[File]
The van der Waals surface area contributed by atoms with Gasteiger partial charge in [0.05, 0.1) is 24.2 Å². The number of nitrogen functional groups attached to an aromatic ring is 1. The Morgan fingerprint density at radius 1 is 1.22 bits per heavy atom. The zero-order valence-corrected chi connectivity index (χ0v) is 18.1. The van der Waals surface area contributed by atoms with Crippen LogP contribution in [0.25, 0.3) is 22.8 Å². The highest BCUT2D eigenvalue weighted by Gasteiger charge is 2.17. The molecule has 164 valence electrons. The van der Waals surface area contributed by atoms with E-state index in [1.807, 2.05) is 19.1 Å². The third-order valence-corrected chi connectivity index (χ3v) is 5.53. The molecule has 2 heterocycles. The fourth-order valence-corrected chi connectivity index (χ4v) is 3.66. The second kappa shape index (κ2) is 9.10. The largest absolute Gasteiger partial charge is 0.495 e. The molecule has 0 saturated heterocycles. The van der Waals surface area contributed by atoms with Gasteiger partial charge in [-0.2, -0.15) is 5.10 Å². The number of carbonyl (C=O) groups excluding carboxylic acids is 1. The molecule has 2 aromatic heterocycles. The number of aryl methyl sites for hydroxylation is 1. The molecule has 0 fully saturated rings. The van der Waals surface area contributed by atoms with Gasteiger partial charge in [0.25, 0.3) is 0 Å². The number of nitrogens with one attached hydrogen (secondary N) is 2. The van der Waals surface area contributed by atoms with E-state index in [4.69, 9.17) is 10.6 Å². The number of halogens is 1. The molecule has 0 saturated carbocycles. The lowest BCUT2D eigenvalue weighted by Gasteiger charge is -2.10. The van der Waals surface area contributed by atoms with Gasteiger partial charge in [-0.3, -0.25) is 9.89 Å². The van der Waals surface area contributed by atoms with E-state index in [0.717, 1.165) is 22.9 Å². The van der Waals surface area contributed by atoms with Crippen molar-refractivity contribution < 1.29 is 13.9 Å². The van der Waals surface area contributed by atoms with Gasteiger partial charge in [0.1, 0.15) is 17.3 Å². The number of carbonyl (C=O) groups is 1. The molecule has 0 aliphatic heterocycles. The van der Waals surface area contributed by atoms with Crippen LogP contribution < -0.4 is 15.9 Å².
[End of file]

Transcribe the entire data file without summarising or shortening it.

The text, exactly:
The van der Waals surface area contributed by atoms with Gasteiger partial charge in [0.05, 0.1) is 24.2 Å². The number of nitrogen functional groups attached to an aromatic ring is 1. The Morgan fingerprint density at radius 1 is 1.22 bits per heavy atom. The zero-order valence-corrected chi connectivity index (χ0v) is 18.1. The van der Waals surface area contributed by atoms with Crippen LogP contribution in [0.25, 0.3) is 22.8 Å². The highest BCUT2D eigenvalue weighted by Gasteiger charge is 2.17. The molecule has 164 valence electrons. The van der Waals surface area contributed by atoms with E-state index in [1.807, 2.05) is 19.1 Å². The third-order valence-corrected chi connectivity index (χ3v) is 5.53. The molecule has 2 heterocycles. The fourth-order valence-corrected chi connectivity index (χ4v) is 3.66. The second kappa shape index (κ2) is 9.10. The largest absolute Gasteiger partial charge is 0.495 e. The molecule has 0 saturated heterocycles. The van der Waals surface area contributed by atoms with Gasteiger partial charge in [-0.2, -0.15) is 5.10 Å². The number of carbonyl (C=O) groups excluding carboxylic acids is 1. The molecule has 2 aromatic heterocycles. The number of aryl methyl sites for hydroxylation is 1. The molecule has 0 fully saturated rings. The van der Waals surface area contributed by atoms with Gasteiger partial charge in [0.25, 0.3) is 0 Å². The number of nitrogens with one attached hydrogen (secondary N) is 2. The van der Waals surface area contributed by atoms with E-state index in [4.69, 9.17) is 10.6 Å². The number of halogens is 1. The molecule has 0 saturated carbocycles. The lowest BCUT2D eigenvalue weighted by Gasteiger charge is -2.10. The van der Waals surface area contributed by atoms with Gasteiger partial charge in [-0.3, -0.25) is 9.89 Å². The van der Waals surface area contributed by atoms with E-state index in [0.717, 1.165) is 22.9 Å². The van der Waals surface area contributed by atoms with Crippen molar-refractivity contribution < 1.29 is 13.9 Å². The van der Waals surface area contributed by atoms with Gasteiger partial charge in [0.1, 0.15) is 17.3 Å². The number of carbonyl (C=O) groups is 1. The molecule has 0 aliphatic heterocycles. The van der Waals surface area contributed by atoms with Crippen LogP contribution < -0.4 is 15.9 Å².